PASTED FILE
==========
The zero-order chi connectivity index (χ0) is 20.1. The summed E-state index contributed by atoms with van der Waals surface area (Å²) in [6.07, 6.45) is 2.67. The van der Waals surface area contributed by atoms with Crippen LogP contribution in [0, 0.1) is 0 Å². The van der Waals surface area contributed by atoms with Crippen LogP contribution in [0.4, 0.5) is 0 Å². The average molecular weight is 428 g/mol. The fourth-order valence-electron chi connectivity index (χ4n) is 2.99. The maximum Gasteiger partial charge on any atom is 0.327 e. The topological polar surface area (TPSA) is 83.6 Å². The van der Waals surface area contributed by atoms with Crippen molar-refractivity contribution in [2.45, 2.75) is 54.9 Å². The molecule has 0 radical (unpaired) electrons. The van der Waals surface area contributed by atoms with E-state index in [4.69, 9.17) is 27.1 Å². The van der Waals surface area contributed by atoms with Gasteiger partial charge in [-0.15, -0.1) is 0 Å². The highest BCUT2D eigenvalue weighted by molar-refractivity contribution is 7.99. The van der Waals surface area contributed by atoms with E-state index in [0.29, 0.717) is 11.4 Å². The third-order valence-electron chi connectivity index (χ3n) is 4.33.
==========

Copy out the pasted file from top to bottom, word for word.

The zero-order chi connectivity index (χ0) is 20.1. The summed E-state index contributed by atoms with van der Waals surface area (Å²) in [6.07, 6.45) is 2.67. The van der Waals surface area contributed by atoms with Crippen LogP contribution in [0, 0.1) is 0 Å². The van der Waals surface area contributed by atoms with Crippen LogP contribution in [0.4, 0.5) is 0 Å². The average molecular weight is 428 g/mol. The fourth-order valence-electron chi connectivity index (χ4n) is 2.99. The maximum Gasteiger partial charge on any atom is 0.327 e. The topological polar surface area (TPSA) is 83.6 Å². The van der Waals surface area contributed by atoms with Crippen molar-refractivity contribution in [2.45, 2.75) is 54.9 Å². The molecule has 0 radical (unpaired) electrons. The van der Waals surface area contributed by atoms with E-state index in [4.69, 9.17) is 27.1 Å². The van der Waals surface area contributed by atoms with Gasteiger partial charge in [-0.15, -0.1) is 0 Å². The highest BCUT2D eigenvalue weighted by molar-refractivity contribution is 7.99. The van der Waals surface area contributed by atoms with E-state index in [0.29, 0.717) is 11.4 Å². The third-order valence-electron chi connectivity index (χ3n) is 4.33.